Pusha T – My Name is My Name Review

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Finally, the long-awaited, highly anticipated, debut from Pusha T is here. And finally, I can give my two cents on it!

Pusha has always been a dope, from the early Clipse days to the ambitious and hungry Pusha that killed the We Got It 4 Cheap mixtapes to present-day Push.

“My Name is My Name” starts off with a bang with some booming production on “King Push” from Kanye West and Sebastian Sartor. The 808s mixed with a repetitive snare drum provide a thumping background for Pusha to properly say that it’s his time.

“Numbers On The Boards” provides a bouncing, extraterrestrial-like beat featuring some hard-hitting drums. He frames this basketball phrase as an analogy for the drug world. In basketball, when you gain a rebound, score a basket or give an assist, you are put on the scoreboard with “X” number in that category.

The same can be said in Pusha’s cocaine-filled past life, if you were putting numbers on the board, you were making things happen. You were dealing, and in many cases, large amounts of kilos. The larger the number on the metaphoric scoreboard, they more money you made. No one wants to have Joel Anthony’s numbers when you could put up LeBron-like numbers. Fact.

The drug talk raps continue on “Sweet Serenade,” were Chris Brown assists via hook duty and Swizz Beats, along with co-producer ‘Ye, provided a thumping, striking beat. “Sweet Serenade” is a combination of two perfect verses, filled with drug references and one short, yet to the point, third verse, where he denounces his competition and proclaims himself as the best rapper living.

Arguably, the stand out track on the album, if not, one of two, is the Rick Ross-featured, “Hold On.” Backed by a dope ‘Ye and Hudson Mohawke beat, with ‘Ye’s auto-tuned vocals, provide the perfect backdrop for introspective raps depicting the drug and gang life.

Pusha, as he’s done throughout the album, provides insight into his past, satisfying us with his amazing verse He comes sprinting out the gate with an uppercut of an opening line: “I sold more dope than I sold records, you niggas sold records, never sold dope.”

His counterpart shouldn’t be shunned as Ross provides a verse of the year candidate. He paints a picture of his younger days where he tells us he dreamt of wealth since childhood. However, it came at a cost as he expresses losing friends to arguments and death. He mentions that he appreciates the loyalty his people provide and as a result, he’ll be there to pick them up when they’re down. You can tell his verse was heartfelt.

The combination of Pusha and Ross is a winning one. Every time they get together, you are bound to get a dope track. See: “Millions,” “I’m Good (remix),” “Chevy Ridin’ High (remix)” or “Maybach Music 2.5,” etc.

The Pharrell-produced, heavy drum ridden “Suicide” finds a reunion between Pusha and fellow Re-Up Gang member and We Got It 4 Cheap mixtape killer, Liva. Each showing us their knowledge of high-end fashion brands.

The other track that rivals “Hold On” is “Nosetalgia.” It gives “Hold On” a run for its money, flip a coin, that’s how close they are.

The guitar-riff-lead Nottz production deals with two different drugs viewpoint. Pusha, of course, raps from the drug dealer viewpoint where he shared with us how he did things.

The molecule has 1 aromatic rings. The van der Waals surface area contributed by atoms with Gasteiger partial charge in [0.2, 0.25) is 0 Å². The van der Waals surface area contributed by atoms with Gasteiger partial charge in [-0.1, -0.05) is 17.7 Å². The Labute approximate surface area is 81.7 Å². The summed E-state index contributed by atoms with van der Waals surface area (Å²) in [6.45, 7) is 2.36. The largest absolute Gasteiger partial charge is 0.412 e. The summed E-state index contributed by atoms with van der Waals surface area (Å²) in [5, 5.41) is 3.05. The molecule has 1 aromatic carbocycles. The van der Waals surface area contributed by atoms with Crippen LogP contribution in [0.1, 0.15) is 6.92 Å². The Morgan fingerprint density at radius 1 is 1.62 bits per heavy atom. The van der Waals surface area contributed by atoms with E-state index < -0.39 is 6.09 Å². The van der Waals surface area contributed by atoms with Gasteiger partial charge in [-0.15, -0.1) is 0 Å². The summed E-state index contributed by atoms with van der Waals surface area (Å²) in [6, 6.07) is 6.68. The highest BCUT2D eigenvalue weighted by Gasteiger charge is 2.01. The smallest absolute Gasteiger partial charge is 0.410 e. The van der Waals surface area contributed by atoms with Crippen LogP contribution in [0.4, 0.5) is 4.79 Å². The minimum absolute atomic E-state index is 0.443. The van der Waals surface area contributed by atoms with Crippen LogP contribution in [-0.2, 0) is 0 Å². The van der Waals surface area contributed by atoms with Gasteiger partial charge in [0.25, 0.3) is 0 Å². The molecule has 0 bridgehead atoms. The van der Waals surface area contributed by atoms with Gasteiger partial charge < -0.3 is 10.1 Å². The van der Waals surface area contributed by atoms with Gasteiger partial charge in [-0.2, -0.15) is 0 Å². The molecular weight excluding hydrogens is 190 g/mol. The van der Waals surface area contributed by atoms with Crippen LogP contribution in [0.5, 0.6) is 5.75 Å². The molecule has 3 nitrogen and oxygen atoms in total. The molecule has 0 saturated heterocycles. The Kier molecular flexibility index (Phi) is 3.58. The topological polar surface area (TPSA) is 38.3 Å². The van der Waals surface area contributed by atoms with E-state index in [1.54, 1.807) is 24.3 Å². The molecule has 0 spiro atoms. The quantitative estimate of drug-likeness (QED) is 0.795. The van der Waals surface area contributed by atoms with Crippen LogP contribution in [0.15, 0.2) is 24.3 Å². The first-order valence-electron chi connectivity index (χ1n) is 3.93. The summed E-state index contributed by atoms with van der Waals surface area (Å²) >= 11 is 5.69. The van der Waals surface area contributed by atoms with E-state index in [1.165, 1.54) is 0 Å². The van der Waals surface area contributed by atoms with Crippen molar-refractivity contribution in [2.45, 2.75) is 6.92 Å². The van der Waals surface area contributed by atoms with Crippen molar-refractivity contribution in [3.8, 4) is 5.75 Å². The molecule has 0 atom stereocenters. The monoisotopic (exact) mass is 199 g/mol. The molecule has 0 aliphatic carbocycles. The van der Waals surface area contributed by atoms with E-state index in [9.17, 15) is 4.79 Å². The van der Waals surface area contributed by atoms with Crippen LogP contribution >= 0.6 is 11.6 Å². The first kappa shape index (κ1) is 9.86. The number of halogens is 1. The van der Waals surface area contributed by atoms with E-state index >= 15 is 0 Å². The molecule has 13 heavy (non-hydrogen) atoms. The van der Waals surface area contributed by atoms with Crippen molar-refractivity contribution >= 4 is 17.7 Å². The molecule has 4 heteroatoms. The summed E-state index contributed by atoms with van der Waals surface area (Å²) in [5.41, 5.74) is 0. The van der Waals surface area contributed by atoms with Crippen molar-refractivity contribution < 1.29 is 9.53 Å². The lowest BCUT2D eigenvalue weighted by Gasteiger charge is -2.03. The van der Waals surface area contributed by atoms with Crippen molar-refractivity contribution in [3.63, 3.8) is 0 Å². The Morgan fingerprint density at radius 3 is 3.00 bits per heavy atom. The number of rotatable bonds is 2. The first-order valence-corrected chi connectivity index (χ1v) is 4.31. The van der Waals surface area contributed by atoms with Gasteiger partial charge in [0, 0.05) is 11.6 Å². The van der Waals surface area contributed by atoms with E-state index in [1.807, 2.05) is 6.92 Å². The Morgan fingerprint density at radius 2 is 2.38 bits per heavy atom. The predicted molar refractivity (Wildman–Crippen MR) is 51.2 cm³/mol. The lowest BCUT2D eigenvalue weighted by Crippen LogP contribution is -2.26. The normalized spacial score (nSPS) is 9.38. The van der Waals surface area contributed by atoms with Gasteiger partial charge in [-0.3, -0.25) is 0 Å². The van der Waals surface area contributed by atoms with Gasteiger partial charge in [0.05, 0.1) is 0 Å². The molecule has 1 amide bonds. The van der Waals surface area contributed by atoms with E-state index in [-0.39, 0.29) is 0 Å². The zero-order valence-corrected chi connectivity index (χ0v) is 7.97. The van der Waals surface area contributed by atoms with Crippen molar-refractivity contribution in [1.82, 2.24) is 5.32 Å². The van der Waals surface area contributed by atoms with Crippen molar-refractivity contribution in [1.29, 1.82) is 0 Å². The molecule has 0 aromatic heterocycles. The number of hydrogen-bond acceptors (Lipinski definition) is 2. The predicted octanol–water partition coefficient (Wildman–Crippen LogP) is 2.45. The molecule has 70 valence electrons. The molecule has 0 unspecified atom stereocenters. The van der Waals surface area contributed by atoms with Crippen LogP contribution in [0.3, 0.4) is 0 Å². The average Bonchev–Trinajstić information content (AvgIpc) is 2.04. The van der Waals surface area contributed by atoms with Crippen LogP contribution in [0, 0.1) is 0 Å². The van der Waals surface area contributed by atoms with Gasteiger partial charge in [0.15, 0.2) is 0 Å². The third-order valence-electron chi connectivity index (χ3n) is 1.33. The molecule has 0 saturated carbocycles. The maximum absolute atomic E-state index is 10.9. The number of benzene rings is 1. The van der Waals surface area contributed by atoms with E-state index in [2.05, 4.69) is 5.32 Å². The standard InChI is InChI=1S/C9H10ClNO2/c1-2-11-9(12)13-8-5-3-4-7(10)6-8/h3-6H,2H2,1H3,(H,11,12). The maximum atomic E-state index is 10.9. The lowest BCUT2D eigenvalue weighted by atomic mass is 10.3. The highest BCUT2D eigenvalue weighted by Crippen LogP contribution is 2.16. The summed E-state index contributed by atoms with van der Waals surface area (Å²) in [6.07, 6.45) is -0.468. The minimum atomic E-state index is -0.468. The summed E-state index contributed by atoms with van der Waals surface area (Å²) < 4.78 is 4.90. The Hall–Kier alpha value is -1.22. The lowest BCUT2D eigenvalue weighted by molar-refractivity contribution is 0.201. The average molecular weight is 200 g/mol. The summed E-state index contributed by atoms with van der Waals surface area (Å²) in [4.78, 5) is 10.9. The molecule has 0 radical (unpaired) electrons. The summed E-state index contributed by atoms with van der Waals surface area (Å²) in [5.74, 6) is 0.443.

Kendrick spits his retrospective verse through what he saw in Compton. Kendrick had to deal with the effects of drugs directly and indirectly including having a father and an aunt who are addicts.

The-Dream provides a soulful assist on “40 Acres” as we see Pusha rap about his past and how he won’t apologize for it because it helped better his life. He wasn’t going to give up that life. Nothing, including the arrest of the former manager of the Clipse, was going to scare Pusha away.

The idea of naming a track “40 Acres” is astonishing. Is Pusha implying that he won’t stop until he is wealthy? Much like slaves would have been if the U.S. government kept their promise.

The collaboration with Jeezy is perfect. On “No Regrets,” we get a celebratory anthem thanks to Mohawke and Beewirks. You can feel those trap-like drums and blasting horns in the beat. Both rappers speak on being triumphant, as they moved on from the past lives to achieve success in rap.

“Pain” is a great track.. The synths, the claps, and the piano keys give Pusha the perfect dark and eerie atmosphere to speak on pain, thanks to ‘Ye and No I.D.

How could Pusha’s debut not include multiple productions from Pharrell? Luckily, it does. He appeared on “Suicide” but makes his presence felt by inspiring the “S.N.I.T.C.H.” acronym. The track’s title says it all, in Pusha’s world, a snitch can be your demise. Here, he gives a vivid picture of a fictional(?) situation involving a friend turned informant. He raps about the thoughts of someone who just realized their friend has turned. Good stuff.

The following two got lost in the background when compared to the rest.

On “Let Me Love You,” Pusha takes a time machine back to the ‘90s where he channels his inner Mase and begins to look for a side girl. He brags that he’ll give them a taste of his lifestyle but not himself.

Meanwhile, “Who I Am” features two subpar guest verses. If Pusha continued the rest of the track like his first verse, it could’ve been ill, especially with that ‘Ye production.

Overall, the album is what I expected, dope! I expected something great and was pleased. His cocaine-filled raps and drug world storytelling are still as crisp, detailed and unbelievable as before. He’s at the top of his game and isn’t showing any signs of declining in the future. Hopefully, we received another dope project in 2014.

Nevertheless, except for one or two tracks, this album is solid. 8.5/10.

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